Peterson will also warrant all of its equipment in a particular installation against indirect lightning strikes. If the installation is considered as a high risk to lightning strikes it is required that certain precautionary installation procedures be followed. These procedures will be specified in writing by Peterson. It is the responsibility of the buyer to check with Peterson prior to the installation as to whether the installation is considered a high risk. This warranty is not valid in the case of direct lightning strikes. Peterson considers a direct strike when the building is physically damaged by the lightning strike. By electrical system damage Peterson is referring to electrical wiring, electrical panel, motors,etc., not other electronic equipment in the building. Peterson reserves the right to inspect the installation site, and Peterson's determination as to whether the proper installation procedures were followed will be final. Peterson's sole obligation under this warranty will be the same as listed above in its standard warranty.

This warranty shall not apply to any equipment, or part thereof, which has been repaired by others in such a manner that does not conform with the Peterson standard for quality and/or workmanship, or which has been improperly used, abused, altered, damaged, subjected to accident, flood, fire or acts of God; or on which any serial numbers have been altered, defaced or removed. Peterson will not be responsible for any dismantling, reassembly or reinstallation charges. This warranty is in lieu of any other warranties expressed or implied, including, without limitations, warranty for merchant-ability and fitness for particular purpose as well as all other representations made to the purchaser. No person is authorized to give any other warranties or to assume any other liabilities on behalf of Peterson unless made or assumed by Peterson in writing. Peterson will not be liable for any special, indirect, incidental or consequential damages claimed in connection with any rescission of the agreement by the buyer.

Peterson=s warranty does not include the Yamaha MDF2 or any other third party sequencer(s). These devices are covered by their manufacturer=s warranty.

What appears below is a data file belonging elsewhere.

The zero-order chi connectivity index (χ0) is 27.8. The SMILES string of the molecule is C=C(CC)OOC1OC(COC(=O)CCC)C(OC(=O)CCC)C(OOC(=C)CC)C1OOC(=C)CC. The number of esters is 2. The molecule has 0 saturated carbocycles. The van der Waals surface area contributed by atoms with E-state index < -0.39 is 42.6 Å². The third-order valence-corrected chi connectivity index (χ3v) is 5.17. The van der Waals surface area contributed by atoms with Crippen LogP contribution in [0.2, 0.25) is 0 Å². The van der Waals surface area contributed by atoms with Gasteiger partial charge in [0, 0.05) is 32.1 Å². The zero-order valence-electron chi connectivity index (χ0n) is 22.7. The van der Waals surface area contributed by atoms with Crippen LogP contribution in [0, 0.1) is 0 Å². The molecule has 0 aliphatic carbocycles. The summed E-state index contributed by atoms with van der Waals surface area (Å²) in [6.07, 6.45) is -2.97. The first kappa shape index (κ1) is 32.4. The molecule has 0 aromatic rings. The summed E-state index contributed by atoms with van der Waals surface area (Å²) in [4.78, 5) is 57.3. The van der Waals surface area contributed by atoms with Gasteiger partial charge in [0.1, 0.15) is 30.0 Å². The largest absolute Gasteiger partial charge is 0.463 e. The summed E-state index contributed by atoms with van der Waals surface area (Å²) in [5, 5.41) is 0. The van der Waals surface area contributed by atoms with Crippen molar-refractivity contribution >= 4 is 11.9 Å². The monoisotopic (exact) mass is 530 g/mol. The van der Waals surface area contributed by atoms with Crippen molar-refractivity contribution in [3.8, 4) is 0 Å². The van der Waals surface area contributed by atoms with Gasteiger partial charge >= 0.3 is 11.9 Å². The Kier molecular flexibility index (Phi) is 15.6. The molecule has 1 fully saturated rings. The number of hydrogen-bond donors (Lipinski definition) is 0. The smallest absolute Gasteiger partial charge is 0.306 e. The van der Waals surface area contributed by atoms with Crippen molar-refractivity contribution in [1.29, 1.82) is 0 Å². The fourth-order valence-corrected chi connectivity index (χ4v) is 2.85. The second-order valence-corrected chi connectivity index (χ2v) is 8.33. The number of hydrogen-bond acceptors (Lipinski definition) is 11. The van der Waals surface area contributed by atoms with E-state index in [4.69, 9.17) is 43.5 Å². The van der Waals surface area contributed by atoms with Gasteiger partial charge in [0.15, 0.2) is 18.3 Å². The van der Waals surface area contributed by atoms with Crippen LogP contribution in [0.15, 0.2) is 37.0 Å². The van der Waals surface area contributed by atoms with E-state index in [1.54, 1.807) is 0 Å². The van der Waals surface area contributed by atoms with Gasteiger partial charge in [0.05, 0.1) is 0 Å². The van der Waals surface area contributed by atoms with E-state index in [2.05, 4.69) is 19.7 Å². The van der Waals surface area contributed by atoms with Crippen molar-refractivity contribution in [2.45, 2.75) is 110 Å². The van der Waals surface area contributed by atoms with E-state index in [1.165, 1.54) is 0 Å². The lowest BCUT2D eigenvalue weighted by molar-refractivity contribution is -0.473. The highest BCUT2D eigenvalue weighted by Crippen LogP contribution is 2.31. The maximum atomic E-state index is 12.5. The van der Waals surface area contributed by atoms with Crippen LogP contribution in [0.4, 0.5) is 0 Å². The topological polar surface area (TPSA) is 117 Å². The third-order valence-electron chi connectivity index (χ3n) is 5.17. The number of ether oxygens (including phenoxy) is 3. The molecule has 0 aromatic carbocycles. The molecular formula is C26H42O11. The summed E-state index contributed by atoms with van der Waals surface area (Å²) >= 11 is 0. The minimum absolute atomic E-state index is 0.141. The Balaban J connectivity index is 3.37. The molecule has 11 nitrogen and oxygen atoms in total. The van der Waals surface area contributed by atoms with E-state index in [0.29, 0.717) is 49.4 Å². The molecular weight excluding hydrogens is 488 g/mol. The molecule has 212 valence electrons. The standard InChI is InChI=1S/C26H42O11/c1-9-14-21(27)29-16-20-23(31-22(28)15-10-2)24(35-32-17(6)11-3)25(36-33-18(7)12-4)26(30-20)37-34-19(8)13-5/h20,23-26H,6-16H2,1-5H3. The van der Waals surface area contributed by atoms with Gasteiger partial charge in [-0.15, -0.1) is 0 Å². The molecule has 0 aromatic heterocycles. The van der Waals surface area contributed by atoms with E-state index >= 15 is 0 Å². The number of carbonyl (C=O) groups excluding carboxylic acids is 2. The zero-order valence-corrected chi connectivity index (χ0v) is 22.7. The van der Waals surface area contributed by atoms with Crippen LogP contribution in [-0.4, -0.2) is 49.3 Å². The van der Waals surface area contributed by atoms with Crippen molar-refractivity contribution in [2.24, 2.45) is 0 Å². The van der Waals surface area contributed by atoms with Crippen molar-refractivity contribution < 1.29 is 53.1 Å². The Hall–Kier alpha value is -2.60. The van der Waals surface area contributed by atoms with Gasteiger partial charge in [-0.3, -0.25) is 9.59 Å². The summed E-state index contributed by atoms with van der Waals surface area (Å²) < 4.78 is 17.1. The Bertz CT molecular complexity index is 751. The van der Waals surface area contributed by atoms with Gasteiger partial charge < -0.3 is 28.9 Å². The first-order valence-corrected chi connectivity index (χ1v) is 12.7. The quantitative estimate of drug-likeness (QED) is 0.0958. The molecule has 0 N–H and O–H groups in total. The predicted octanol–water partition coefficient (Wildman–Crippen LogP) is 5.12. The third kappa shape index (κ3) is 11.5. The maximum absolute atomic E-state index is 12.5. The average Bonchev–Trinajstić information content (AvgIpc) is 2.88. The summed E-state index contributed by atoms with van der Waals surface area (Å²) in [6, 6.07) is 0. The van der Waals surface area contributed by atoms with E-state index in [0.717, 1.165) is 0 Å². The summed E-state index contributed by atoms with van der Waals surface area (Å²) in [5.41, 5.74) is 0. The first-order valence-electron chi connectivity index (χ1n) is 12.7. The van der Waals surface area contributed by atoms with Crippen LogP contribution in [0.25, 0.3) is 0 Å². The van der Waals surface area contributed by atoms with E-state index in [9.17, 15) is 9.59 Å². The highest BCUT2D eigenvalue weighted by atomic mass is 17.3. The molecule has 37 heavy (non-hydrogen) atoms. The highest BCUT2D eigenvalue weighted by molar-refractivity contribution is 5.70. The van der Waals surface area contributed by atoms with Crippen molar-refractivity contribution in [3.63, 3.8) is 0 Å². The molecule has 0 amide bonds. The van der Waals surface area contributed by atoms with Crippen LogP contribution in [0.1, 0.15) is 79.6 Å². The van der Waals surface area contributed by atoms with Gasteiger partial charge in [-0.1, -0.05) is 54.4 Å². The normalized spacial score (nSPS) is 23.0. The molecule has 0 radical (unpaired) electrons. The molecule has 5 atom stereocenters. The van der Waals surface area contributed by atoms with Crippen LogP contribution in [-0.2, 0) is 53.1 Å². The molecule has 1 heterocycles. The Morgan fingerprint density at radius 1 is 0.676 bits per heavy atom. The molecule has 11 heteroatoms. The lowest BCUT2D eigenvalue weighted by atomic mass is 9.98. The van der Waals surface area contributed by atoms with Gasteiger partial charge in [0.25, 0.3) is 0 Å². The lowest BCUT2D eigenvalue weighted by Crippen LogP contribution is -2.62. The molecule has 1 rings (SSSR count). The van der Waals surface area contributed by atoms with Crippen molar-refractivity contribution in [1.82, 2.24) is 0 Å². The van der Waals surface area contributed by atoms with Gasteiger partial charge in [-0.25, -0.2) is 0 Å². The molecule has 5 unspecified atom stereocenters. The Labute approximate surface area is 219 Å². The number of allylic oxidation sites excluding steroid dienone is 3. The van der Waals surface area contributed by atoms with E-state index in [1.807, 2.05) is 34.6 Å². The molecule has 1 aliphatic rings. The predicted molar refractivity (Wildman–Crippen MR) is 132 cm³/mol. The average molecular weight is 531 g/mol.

Peterson's warranty, as here in above set forth, shall not be enlarged, diminished or affected by, and no obligations or liability shall arise or grow out of Peterson's rendering of technical advice or service in connection with buyer's order of goods furnished hereunder. This warranty gives you specific legal rights which may vary from state to state.


PETERSON UNIVERSAL STOP LIST (MAP)

Each physical organ stop control will have a pre-assigned stop name and pitch from the Peterson Universal Stop List (MAP). The stops on any particular organ will be assigned to their corresponding logical bit in the appropriate division stop group, thus making MIDI files interchangeable between organs of any size and stop list. Even files made on a theater organ could be used on a classical organ or vice versa.

Most frequently used stop controls/pitches will be in the first (0) stop subgroup and the least used will be in the 8th subgroup. Subgroups 9-11 are used for Fast Config. assignments. Subgroups 12-16 would be used for unique stops/controls that would not likely translate to any another organ specification. Consult Peterson on the use of these un-assigned subgroups to avoid conflicts in compatible files. Channel 7(8) is reserved for encoding general couplers and piston data. A means of masking and/or disabling the piston data should be provided as piston changes are not likely compatible from organ to organ. Piston bits should only be used if compatibility is not required and where visual (or mechanically moving) stop control from

a combination action is desired or from an assigned receive program change. An alternate method of encoding/decoding pistons (as stops) using subgroups 12-16 is preferred.